Excitement and Apprehension: Finale Ligure Enduro World Series 2014 Practice Day 2
There’s a mix of emotions here in Finale Ligure, Italy, on the second official day of practice since the course map was announced. The excitement comes from a varied and at times incredibly testing set of stages – six in total over the two days of racing – while the apprehension surfaces when the overall course layout is approached.
There is no doubting the challenge and difficulty of the terrain here: Stage 1’s tight and tricky turns are proving beyond the grasp of some riders, while Stage 4’s loose, unforgiving surface is likely to claim many victims when riders attempt to hit it at race pace. But the real subject of debate here is the length of the transfers – the pedalling on tarmac between timed stages. If you look at the course map (view it in our event preview here.), you’ll notice a lot of blue – that’s the riding to get to the riding… While the descents are up there with the best, the pedalling is certainly a point of contention. Having said that, the feeling isn’t particularly negative, more that riders are wondering whether they will survive the weekend! It is going to be a test of fitness to make it through, that is for sure.
So what is going to produce a winner here in Finale? Previous races here have proved that those who tend to do well when it comes to reading the terrain excel here. Six of the top 10 in 2013 were French – perhaps the nation’s style of enduro racing, with little-to-no practice prior to the event helping with Finale’s ever-changing trail surface. The ground under wheel takes shape with each and every rider, its dust and plentiful loose rocks morphing as more tyres roll through. Even for those who have seemingly reaped the benefits of an open shuttle policy (uphills here are almost entirely on public roads, so there is little option for the race organisers to disallow shuttling during practice), the constantly shifting trail surface is going to call for razor reactions and pinpoint skills.
Nico Lau would have won here in 2013 if it hadn’t been for a simple human error in missing his midday check-in that gave him an unfortunate one-minute time penalty. The Frenchman has had an up and down 2014 season, but there is no denying his ability to read terrain and he must be the favourite for the win here, a victory that would back up his win at Round 2 in Scotland. Jerome Clementz and Fabien Barel, who finished first and fourth respectively in Finale in 2013, have both come back from injury and will be looking to do themselves proud – one last blast for the year. While Damien Oton was somewhat of an underdog last time round, even though he finished in a seriously respectable eighth place, his win at Round 4 in La Thuile this year, along with his current second-place standing in the overall, must pit him against the sport’s heavyweights for a claim at the win and the title? Jared Graves and Justin Leov, the two superstars sandwiching Oton in the overall with their first and third places, are both well accustomed to the pressure of competing at the highest level, and while it would take a disaster to knock Graves off the top spot (he only needs to finish in the top 23 to win the series title according to EWS), Leov has everything to gain. We wouldn’t like to make a guess at the outcome of the women’s race, as we will be unashamedly supporting Tracy Moseley in her quest to secure the second Enduro World Series title for Britain after winning so convincingly in 2013. Her arch rival (in a friendly way) Anne-Caroline Chausson is nipping at her heels in second place: may the best win.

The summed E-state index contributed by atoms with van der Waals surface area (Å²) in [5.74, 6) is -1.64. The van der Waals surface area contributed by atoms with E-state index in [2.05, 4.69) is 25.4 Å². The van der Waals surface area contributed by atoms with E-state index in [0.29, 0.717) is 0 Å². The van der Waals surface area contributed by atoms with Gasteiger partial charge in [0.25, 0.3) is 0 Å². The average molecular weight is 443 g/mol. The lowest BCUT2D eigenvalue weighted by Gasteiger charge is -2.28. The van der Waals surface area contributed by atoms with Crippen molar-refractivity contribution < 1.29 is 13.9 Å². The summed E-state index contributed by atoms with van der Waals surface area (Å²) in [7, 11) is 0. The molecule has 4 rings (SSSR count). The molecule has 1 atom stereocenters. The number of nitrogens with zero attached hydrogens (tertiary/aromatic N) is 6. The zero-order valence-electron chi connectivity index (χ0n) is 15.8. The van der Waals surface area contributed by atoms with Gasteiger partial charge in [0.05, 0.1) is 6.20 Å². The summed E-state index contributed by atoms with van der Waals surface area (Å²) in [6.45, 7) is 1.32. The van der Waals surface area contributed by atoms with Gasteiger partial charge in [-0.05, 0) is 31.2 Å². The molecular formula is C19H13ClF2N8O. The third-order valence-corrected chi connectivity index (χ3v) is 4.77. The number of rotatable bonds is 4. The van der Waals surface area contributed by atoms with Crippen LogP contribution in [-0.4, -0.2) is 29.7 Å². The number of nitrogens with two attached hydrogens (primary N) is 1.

We are biting our nails, there is a big weekend ahead and with 50km of riding tomorrow and 45 on Sunday, absolutely anything could happen. Enjoy the photos, check out our DirtTV event preview here (those boys have it tough), and look out for our Saturday round up once the dust settles on day one.